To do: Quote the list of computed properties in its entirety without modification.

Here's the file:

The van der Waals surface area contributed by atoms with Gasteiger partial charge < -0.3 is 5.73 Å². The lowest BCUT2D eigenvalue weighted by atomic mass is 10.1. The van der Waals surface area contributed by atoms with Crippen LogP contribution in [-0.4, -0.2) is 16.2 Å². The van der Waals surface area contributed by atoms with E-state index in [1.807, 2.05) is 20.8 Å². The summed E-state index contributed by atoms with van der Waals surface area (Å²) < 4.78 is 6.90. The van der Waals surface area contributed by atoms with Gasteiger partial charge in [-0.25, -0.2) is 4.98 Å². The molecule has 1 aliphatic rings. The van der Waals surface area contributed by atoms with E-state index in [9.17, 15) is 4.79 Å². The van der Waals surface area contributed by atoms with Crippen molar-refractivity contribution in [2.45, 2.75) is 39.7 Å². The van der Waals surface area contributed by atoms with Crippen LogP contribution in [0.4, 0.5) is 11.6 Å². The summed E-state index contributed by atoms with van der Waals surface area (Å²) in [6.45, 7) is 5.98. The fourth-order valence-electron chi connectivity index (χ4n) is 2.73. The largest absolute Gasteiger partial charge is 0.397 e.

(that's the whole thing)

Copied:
The van der Waals surface area contributed by atoms with Gasteiger partial charge < -0.3 is 5.73 Å². The lowest BCUT2D eigenvalue weighted by atomic mass is 10.1. The van der Waals surface area contributed by atoms with Crippen LogP contribution in [-0.4, -0.2) is 16.2 Å². The van der Waals surface area contributed by atoms with E-state index in [1.807, 2.05) is 20.8 Å². The summed E-state index contributed by atoms with van der Waals surface area (Å²) < 4.78 is 6.90. The van der Waals surface area contributed by atoms with Gasteiger partial charge in [-0.25, -0.2) is 4.98 Å². The molecule has 1 aliphatic rings. The van der Waals surface area contributed by atoms with E-state index in [9.17, 15) is 4.79 Å². The van der Waals surface area contributed by atoms with Crippen molar-refractivity contribution in [2.45, 2.75) is 39.7 Å². The van der Waals surface area contributed by atoms with Crippen LogP contribution in [0.4, 0.5) is 11.6 Å². The summed E-state index contributed by atoms with van der Waals surface area (Å²) in [6.45, 7) is 5.98. The fourth-order valence-electron chi connectivity index (χ4n) is 2.73. The largest absolute Gasteiger partial charge is 0.397 e.